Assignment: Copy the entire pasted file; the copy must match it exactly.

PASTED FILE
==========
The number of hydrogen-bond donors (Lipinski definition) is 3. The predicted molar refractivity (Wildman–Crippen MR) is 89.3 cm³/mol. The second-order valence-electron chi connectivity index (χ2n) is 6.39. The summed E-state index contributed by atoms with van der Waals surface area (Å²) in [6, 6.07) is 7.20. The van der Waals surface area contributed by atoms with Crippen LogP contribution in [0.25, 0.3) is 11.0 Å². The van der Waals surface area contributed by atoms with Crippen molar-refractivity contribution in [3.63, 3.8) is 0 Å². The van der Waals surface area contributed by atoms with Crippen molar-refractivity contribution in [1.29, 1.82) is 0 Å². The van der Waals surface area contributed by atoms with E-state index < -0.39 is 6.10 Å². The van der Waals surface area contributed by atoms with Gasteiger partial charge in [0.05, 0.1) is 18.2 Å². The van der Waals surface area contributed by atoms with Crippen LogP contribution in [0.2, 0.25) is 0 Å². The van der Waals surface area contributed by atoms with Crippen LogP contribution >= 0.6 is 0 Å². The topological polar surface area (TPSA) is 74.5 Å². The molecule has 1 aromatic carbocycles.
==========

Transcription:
The number of hydrogen-bond donors (Lipinski definition) is 3. The predicted molar refractivity (Wildman–Crippen MR) is 89.3 cm³/mol. The second-order valence-electron chi connectivity index (χ2n) is 6.39. The summed E-state index contributed by atoms with van der Waals surface area (Å²) in [6, 6.07) is 7.20. The van der Waals surface area contributed by atoms with Crippen LogP contribution in [0.25, 0.3) is 11.0 Å². The van der Waals surface area contributed by atoms with Crippen molar-refractivity contribution in [3.63, 3.8) is 0 Å². The van der Waals surface area contributed by atoms with Crippen molar-refractivity contribution in [1.29, 1.82) is 0 Å². The van der Waals surface area contributed by atoms with E-state index < -0.39 is 6.10 Å². The van der Waals surface area contributed by atoms with Gasteiger partial charge in [0.05, 0.1) is 18.2 Å². The van der Waals surface area contributed by atoms with Crippen LogP contribution in [0.2, 0.25) is 0 Å². The van der Waals surface area contributed by atoms with Crippen LogP contribution >= 0.6 is 0 Å². The topological polar surface area (TPSA) is 74.5 Å². The molecule has 1 aromatic carbocycles.